NASA’s Webb confirms its first exoplanet

The planet is almost exactly the same size as our own.

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Using NASA’s James Webb Space Telescope, scientists confirmed an exoplanet orbiting another star for the first time. The exoplanet LHS 475 b is almost earth-sized and a few hundred degrees warmer than Earth.

Webb also revealed that- if clouds are detected on planets, it may lead to the conclusion that the planet is more like Venus, which has a carbon dioxide atmosphere and is perpetually shrouded in thick clouds. It is relatively close in the constellation Octans at only 41 light-years away.

Scientists decided to look at the targeted planet using Webb after NASA’s Transiting Exoplanet Survey Satellite (TESS) hinted at its existence. Webb’s Near-Infrared Spectrograph (NIRSpec) captured the planet easily and clearly with only two transit observations. The fact that it is also a small, rocky planet is impressive for the observatory.

flat line in a transmission spectrum
A flat line in a transmission spectrum, like this one, can be exciting – it can tell us a lot about the planet. Researchers used NASA’s James Webb Space Telescope’s Near-Infrared Spectrograph (NIRSpec) to observe exoplanet LHS 475 b on August 31, 2022. As this spectrum shows, Webb did not observe a detectable quantity of any element or molecule. The data (white dots) are consistent with a featureless spectrum representative of a planet that has no atmosphere (yellow line). The purple line represents a pure carbon dioxide atmosphere and is indistinguishable from a flat line at the current level of precision. The green line represents a pure methane atmosphere, which is not favored since if methane were present, it would be expected to block more starlight at 3.3 microns. Credits: Illustration: NASA, ESA, CSA, L. Hustak (STScI); Science: K. Stevenson, J. Lustig-Yaeger, E. May (Johns Hopkins University Applied Physics Laboratory), G. Fu (Johns Hopkins University), and S. Moran (University of Arizona)

Mark Clampin, Astrophysics Division director at NASA Headquarters in Washington, said, “These first observational results from an Earth-size, rocky planet open the door to many future possibilities for studying rocky planet atmospheres with Webb. Webb is bringing us closer and closer to a new understanding of Earth-like worlds outside our solar system, and the mission is only just getting started.”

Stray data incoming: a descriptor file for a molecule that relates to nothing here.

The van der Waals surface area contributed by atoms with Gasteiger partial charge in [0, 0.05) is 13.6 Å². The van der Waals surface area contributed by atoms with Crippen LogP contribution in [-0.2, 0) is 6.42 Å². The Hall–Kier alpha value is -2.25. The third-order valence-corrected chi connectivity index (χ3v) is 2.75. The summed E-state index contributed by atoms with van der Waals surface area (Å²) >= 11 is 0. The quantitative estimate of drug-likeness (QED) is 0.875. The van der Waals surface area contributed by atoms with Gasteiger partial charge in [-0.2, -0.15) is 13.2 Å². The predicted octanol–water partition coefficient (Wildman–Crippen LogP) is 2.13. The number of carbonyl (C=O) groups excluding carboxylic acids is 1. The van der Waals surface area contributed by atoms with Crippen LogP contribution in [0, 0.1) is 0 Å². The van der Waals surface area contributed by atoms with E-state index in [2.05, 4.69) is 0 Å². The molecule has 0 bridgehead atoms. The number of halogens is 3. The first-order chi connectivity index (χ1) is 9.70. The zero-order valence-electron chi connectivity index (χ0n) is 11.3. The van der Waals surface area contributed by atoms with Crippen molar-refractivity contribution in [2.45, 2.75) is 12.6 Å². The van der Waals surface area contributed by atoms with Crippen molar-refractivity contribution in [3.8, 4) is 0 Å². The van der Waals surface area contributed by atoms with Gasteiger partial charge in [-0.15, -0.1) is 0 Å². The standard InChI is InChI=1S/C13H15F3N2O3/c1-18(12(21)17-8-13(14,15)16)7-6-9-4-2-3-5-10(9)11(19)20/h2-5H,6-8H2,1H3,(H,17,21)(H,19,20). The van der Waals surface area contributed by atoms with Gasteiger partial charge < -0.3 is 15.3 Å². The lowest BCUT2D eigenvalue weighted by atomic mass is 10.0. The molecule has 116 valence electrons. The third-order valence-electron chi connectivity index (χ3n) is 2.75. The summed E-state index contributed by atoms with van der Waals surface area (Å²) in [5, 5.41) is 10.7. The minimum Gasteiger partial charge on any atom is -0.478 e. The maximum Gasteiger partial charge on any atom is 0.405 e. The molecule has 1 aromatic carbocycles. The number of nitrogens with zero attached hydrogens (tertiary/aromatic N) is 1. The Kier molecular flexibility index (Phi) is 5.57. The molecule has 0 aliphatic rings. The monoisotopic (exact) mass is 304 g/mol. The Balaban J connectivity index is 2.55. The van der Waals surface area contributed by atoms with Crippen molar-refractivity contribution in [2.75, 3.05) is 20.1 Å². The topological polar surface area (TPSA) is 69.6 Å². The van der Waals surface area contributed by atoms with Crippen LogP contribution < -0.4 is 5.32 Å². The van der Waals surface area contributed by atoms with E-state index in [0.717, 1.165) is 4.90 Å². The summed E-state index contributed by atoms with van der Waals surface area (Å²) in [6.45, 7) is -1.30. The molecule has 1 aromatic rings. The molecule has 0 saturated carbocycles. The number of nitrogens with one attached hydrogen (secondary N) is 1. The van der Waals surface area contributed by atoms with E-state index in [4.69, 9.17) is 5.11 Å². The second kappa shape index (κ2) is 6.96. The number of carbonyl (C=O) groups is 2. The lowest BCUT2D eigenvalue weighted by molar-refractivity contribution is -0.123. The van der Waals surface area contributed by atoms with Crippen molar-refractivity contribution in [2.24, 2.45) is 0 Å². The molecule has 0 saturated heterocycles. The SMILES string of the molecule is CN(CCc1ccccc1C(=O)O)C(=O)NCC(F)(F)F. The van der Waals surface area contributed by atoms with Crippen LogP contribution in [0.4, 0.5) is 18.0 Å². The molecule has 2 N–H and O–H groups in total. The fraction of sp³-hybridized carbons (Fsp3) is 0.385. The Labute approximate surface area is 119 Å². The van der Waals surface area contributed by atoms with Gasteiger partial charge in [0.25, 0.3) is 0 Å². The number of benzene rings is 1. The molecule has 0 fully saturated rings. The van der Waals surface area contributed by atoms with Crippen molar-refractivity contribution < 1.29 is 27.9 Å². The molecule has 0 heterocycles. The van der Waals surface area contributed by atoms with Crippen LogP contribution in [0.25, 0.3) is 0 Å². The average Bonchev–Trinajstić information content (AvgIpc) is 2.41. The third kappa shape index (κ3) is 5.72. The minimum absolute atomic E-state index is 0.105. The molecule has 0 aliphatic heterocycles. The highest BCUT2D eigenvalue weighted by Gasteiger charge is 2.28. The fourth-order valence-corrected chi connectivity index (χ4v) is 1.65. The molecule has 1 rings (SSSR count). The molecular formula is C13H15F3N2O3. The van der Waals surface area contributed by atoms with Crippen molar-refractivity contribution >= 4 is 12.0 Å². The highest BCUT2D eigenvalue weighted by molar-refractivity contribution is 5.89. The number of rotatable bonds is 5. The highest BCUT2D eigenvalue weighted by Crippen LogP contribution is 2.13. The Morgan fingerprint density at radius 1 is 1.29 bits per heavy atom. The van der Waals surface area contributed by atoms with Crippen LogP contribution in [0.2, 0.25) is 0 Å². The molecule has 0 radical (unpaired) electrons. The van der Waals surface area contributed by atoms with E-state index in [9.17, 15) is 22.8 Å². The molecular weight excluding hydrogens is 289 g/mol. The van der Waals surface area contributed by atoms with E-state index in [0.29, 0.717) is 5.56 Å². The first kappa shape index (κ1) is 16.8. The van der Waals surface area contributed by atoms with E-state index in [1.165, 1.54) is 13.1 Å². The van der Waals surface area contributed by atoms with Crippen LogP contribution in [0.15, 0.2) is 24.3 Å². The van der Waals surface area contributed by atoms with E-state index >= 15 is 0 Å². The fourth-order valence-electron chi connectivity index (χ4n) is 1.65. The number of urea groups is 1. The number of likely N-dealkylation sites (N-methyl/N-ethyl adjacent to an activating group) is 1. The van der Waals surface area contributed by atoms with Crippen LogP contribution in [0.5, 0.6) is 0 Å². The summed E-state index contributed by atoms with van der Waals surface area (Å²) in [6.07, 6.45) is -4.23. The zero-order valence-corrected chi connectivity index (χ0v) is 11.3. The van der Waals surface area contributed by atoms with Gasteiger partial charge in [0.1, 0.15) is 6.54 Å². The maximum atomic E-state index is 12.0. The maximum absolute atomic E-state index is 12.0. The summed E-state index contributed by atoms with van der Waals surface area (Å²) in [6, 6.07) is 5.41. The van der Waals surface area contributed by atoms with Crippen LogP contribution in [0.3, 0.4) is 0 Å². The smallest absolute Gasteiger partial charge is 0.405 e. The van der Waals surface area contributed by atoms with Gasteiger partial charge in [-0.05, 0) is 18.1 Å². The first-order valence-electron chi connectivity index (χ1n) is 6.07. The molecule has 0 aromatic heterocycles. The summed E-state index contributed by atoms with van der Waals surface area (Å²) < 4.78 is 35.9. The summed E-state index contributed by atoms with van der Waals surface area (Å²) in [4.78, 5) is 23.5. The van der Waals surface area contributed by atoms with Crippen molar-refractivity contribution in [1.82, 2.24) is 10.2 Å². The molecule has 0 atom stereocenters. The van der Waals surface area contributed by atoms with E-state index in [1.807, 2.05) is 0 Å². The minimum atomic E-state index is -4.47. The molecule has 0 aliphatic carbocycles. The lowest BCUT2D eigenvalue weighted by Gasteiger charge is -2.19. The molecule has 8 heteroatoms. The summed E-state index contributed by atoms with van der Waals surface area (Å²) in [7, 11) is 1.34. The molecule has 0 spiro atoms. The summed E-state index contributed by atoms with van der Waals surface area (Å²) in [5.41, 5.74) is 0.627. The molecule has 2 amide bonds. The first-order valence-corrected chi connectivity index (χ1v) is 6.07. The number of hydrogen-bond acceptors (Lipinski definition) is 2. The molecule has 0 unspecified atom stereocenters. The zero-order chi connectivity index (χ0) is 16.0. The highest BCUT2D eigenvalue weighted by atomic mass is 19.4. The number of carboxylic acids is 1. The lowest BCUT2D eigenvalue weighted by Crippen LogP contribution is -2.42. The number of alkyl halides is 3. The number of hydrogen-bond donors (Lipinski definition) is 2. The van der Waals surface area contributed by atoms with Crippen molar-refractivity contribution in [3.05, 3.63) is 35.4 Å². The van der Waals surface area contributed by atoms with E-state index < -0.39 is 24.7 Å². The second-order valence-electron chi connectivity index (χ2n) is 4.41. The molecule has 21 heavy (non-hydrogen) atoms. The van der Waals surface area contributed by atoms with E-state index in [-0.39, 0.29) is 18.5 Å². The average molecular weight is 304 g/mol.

Jacob Lustig-Yaeger of the Johns Hopkins University Applied Physics Laboratory in Laurel, Maryland, said, “Although the team can’t conclude what is present, they can say what is not. There are some terrestrial-type atmospheres that we can rule out. It can’t have a thick methane-dominated atmosphere, similar to Saturn’s moon Titan.”

“There are some atmospheric compositions that have yet to be ruled out, such as a pure carbon dioxide atmosphere. Counterintuitively, a 100% carbon dioxide atmosphere is much more compact and becomes very challenging to detect. Even more precise measurements are required for the team to distinguish a pure carbon dioxide atmosphere from no atmosphere at all. We are scheduled to obtain additional spectra with upcoming observations this summer.”

A light curve from NASA’s James Webb Space Telescope’s Near-Infrared Spectrograph
How do researchers spot a distant planet? By observing the changes in light as it orbits its star. A light curve from NASA’s James Webb Space Telescope’s Near-Infrared Spectrograph (NIRSpec) shows the change in brightness from the LHS 475 star system over time as the planet transited the star on August 31, 2022. LHS 475 b is a rocky, Earth-sized exoplanet that orbits a red dwarf star roughly 41 light-years away, in the constellation Octans. The planet is extremely close to its star, completing one orbit in two Earth-days. The planet’s confirmation was made possible by Webb’s data. Credits: Illustration: NASA, ESA, CSA, L. Hustak (STScI); Science: K. Stevenson, J. Lustig-Yaeger, E. May (Johns Hopkins University Applied Physics Laboratory), G. Fu (Johns Hopkins University), and S. Moran (University of Arizona)

Webb’s precise light curve revealed that the planet orbits its star within two days. Although LHS 475 b is closer to its star than any planet in our solar system, its red dwarf star is less than half the temperature of the Sun, so the researchers project it still could have an atmosphere.

Kevin Stevenson from Johns Hopkins University Applied Physics Laboratory in Laurel, Maryland, said“This rocky planet confirmation highlights the precision of the mission’s instruments. And it is only the first of many discoveries that it will make.” 

Lustig-Yaeger agreed. “With this telescope, rocky exoplanets are the new frontier.”

The team’s results were presented at a press conference of the American Astronomical Society (AAS) on Wednesday, Jan. 11, 2023.

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